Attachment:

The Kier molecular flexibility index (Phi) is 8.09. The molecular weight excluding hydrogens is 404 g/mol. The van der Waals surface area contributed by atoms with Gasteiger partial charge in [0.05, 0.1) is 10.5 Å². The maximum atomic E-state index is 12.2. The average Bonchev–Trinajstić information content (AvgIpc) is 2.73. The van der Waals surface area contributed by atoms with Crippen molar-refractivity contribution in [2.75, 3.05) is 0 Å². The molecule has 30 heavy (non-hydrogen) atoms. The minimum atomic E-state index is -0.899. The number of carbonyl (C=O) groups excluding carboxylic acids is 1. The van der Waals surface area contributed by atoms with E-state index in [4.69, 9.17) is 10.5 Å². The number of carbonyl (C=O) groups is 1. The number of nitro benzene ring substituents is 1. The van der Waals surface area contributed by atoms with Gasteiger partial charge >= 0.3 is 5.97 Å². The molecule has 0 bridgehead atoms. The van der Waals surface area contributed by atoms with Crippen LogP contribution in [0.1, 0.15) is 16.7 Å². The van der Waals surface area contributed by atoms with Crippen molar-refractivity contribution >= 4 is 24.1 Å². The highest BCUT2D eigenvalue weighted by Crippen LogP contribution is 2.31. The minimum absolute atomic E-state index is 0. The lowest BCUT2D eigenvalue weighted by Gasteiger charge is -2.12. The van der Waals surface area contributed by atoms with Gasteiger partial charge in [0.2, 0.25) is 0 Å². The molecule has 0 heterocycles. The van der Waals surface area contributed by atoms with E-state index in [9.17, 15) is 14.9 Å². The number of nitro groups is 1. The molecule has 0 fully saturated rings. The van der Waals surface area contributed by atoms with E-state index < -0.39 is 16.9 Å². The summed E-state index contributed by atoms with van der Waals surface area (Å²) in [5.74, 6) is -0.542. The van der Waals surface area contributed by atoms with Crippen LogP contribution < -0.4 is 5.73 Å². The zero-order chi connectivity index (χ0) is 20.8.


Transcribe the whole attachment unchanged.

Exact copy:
The Kier molecular flexibility index (Phi) is 8.09. The molecular weight excluding hydrogens is 404 g/mol. The van der Waals surface area contributed by atoms with Gasteiger partial charge in [0.05, 0.1) is 10.5 Å². The maximum atomic E-state index is 12.2. The average Bonchev–Trinajstić information content (AvgIpc) is 2.73. The van der Waals surface area contributed by atoms with Crippen molar-refractivity contribution in [2.75, 3.05) is 0 Å². The molecule has 30 heavy (non-hydrogen) atoms. The minimum atomic E-state index is -0.899. The number of carbonyl (C=O) groups excluding carboxylic acids is 1. The van der Waals surface area contributed by atoms with E-state index in [4.69, 9.17) is 10.5 Å². The number of carbonyl (C=O) groups is 1. The number of nitro benzene ring substituents is 1. The van der Waals surface area contributed by atoms with Gasteiger partial charge >= 0.3 is 5.97 Å². The molecule has 0 bridgehead atoms. The van der Waals surface area contributed by atoms with Crippen LogP contribution in [0.1, 0.15) is 16.7 Å². The van der Waals surface area contributed by atoms with Crippen molar-refractivity contribution >= 4 is 24.1 Å². The highest BCUT2D eigenvalue weighted by Crippen LogP contribution is 2.31. The minimum absolute atomic E-state index is 0. The lowest BCUT2D eigenvalue weighted by Gasteiger charge is -2.12. The van der Waals surface area contributed by atoms with Gasteiger partial charge in [0.2, 0.25) is 0 Å². The molecule has 0 heterocycles. The van der Waals surface area contributed by atoms with E-state index in [9.17, 15) is 14.9 Å². The number of nitro groups is 1. The molecule has 0 fully saturated rings. The van der Waals surface area contributed by atoms with E-state index < -0.39 is 16.9 Å². The summed E-state index contributed by atoms with van der Waals surface area (Å²) in [5.74, 6) is -0.542. The van der Waals surface area contributed by atoms with Crippen LogP contribution < -0.4 is 5.73 Å². The zero-order chi connectivity index (χ0) is 20.8.